Apple CEO Tim Cook
Members of the George Washington University community gathered Sunday to celebrate the end of the university’s 194th academic year.
With the Washington Monument at his back and an estimated 25,000 people in attendance, Apple CEO Tim Cook drawing on both personal anecdotes and historical figures urged graduates to have the audacity to challenge, and the courage to combine their moral beliefs with their vocational aspirations.
“There are problems that need to be solved, injustices that need to be ended, people that are still being persecuted, diseases still in need of cure,” said Mr. Cook, who received an honorary degree.
“No matter what you do next, the world needs your energy, your passion, your impatience with progress. History rarely yields to one person, but think and never forget what happens when it does. That can be you. That should be you. That must be you.”
Stories of personal conviction and a quest for knowledge populated Mr. Cook’s 20-minute speech. He quoted from Dr. King’s “Letter from a Birmingham Jail” and referenced Apple’s mission to equip consumers with the tools to connect the world. He recalled his first meetings with the late Steve Jobs in 1997, and how they changed his life.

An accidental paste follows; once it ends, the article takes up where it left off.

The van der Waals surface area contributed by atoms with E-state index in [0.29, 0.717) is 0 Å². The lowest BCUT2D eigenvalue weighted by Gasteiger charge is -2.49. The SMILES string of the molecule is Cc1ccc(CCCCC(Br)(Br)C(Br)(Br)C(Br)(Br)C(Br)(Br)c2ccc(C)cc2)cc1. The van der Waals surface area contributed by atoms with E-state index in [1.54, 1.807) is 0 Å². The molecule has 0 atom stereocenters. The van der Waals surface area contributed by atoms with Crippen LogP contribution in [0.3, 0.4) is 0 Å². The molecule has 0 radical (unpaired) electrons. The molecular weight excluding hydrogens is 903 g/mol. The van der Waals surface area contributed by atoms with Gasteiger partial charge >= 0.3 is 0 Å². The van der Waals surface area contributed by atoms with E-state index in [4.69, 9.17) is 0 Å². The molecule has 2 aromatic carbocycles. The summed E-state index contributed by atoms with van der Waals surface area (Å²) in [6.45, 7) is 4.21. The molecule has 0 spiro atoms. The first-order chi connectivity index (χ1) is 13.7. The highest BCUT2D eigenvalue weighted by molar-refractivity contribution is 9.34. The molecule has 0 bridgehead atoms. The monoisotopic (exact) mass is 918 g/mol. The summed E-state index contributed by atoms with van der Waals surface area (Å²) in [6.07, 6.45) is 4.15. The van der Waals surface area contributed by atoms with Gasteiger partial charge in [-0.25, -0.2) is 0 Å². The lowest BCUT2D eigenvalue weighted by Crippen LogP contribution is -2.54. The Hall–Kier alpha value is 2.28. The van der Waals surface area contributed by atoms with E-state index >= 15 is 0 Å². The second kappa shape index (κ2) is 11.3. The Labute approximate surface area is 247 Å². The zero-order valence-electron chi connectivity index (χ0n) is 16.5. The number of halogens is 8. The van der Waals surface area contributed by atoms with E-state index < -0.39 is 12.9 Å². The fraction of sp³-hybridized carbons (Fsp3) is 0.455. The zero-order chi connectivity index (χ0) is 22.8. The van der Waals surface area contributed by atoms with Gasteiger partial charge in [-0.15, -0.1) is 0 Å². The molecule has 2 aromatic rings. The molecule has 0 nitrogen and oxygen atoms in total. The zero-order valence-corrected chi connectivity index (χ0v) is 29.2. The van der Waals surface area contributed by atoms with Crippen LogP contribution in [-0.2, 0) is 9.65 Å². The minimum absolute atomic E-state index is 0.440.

“In 1997 and 1998, Apple had been adrift for years, but Steve thought it could be great again,” Mr. Cook said. “His vision for Apple was a company that turned powerful technology into tools that would help change the world for the better.”
Mr. Cook’s sensibility gave him pause. The world, he said, challenging the graduates, needs its next generation of citizen leaders to enter the arena.
“The process of discovering yourself, of inventing yourself or reinventing yourself, is about to begin in earnest,” he said. “Work takes on new meaning when you feel you’re pointed in the right direction—otherwise, it’s just a job. And life is too short for that. We need the best and brightest of your generation to lead. You don’t have to choose between doing good and doing well. Find your North Star, let it guide you in life and work and in your life’s work.”
In addition to Mr. Cook, GW President Steven Knapp conferred honorary degrees to two recipients who have made lifelong contributions to medicine and the humanities: Anthony Fauci, director of the National Institute of Allergy and Infectious Diseases at the National Institutes of Health, and Carole M. Watson, Ph.D. ’78, former acting chairman of the National Endowment for the Humanities.
Dr. Fauci stressed the importance of staying lifelong learners, and admitted he wished he were still in the graduates’ shoes, “where the learning curve is still steep and exciting.”
Dr. Watson, who earned a Ph.D. in American cultural history from GW, thanked the Columbian College of Arts and Sciences, which, she said, “profoundly affected” her life and career. She warned graduates to stay away from cynicism and to strive for their highest ideals.
The university ceremony was one of more than a dozen events—including individual school celebrations, a doctoral hooding ceremony, senior class toast, Phi Beta Kappa induction and Interfaith Baccalaureate—held during GW’s Commencement week, May 12-17.